Staircase Collapses in a Downtown Havana Building

By Elio Delgado Valdés

HAVANA TIMES – In the morning hours of Tuesday, April 18, the staircase of the building located at the corners of San Miguel and Amistad municipality of Centro Habana collapsed.

A fire department unit came to the scene to make it easier for the residents to leave the building through a second-story window overlooking San Miguel Street.

On this occasion there was no loss of human life. According to the residents on several occasions they have attended the neighborhood meetings in search of a solution to the problems presented by the building, without response from the representative for the district, only evasiveness.

The growing deterioration of the majestic building, converted into an overcrowded slum, like many others in the city’s ill-treated architecture, has taken place over the years before everyone’s eyes, residents, neighbors and authorities.

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10 thoughts on “Staircase Collapses in a Downtown Havana Building

  • I saw this incident myself. Living in some of the buildings in Havana is like playing Russian roulette. There is money to do up buildings for tourism but NONE of the receipts from tourism is ring fenced for any social care, health care, education etc etc. It would be so easy to add a small tax to cruise ship docking tariffs (God knows those boats engines – never switched off even when docked- are pumping yet more pollution over the city) or re introduce the exit tax now included in plane ticket costs to build a fund for these kind of projects. But the government would never go for this and there are no ways for citizens to suggest such an initiative without the fear of recriminations.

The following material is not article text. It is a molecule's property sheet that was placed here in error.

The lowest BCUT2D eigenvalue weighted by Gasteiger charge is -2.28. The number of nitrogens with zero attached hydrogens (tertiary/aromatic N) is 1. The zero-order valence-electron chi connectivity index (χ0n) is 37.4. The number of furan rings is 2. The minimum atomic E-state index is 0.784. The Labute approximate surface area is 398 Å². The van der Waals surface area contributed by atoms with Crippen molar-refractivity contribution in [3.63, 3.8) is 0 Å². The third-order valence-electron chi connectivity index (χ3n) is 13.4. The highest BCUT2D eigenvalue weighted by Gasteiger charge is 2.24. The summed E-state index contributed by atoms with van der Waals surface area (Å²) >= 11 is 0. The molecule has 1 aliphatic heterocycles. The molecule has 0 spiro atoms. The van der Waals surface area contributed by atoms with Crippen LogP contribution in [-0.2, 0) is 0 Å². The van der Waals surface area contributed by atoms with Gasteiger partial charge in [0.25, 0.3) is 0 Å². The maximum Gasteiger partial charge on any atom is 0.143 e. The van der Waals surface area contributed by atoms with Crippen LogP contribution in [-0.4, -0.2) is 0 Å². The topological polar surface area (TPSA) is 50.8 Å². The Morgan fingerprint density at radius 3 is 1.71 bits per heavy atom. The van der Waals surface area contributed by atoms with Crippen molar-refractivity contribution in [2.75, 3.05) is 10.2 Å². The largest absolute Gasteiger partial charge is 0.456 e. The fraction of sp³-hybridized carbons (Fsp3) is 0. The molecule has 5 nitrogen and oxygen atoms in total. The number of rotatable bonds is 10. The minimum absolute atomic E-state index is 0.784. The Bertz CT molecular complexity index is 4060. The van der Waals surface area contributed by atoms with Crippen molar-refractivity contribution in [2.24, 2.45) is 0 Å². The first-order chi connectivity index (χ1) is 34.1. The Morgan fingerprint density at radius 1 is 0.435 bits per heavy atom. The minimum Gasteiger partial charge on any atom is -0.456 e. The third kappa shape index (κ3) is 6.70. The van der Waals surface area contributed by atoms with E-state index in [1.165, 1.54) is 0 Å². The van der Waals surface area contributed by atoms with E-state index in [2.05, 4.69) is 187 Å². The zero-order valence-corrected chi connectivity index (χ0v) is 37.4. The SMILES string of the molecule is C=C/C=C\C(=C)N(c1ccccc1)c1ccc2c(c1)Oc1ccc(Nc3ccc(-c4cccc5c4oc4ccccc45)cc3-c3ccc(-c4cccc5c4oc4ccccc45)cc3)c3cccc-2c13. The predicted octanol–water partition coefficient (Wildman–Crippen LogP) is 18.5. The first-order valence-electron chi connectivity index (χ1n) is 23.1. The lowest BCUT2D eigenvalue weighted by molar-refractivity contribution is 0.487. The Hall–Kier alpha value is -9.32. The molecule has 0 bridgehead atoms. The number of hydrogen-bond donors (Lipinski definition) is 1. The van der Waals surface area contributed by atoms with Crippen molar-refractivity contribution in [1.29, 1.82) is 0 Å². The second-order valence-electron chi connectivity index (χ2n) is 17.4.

And while it does not directly relate to this post, I was disgusted by the ignorance and crass behaviour of some of the new wave of tourists (Americans mostly and some Canadians) waddling through the streets and gurning in the back of a convertible classic car – there are SO many now conspicuously gleaming next to the collectivos – while brandishing their phone on a selfie stick as if it were a magic wand. (You know how the drivers honk their horns as they drive these tourists through the streets? You guys think that is for your benefit? No! That is a way of making their $50 per hour (double the average monthly salary) and upwards transaction audible to all and sundry. A cacaphonic “ker-ching” of their wallets getting fatter – though the government do cream off a not insignificant amount in taxes.) If you are going to Cuba PLEASE travel responsibly and sustainably and consider the impact of your actions/consumption.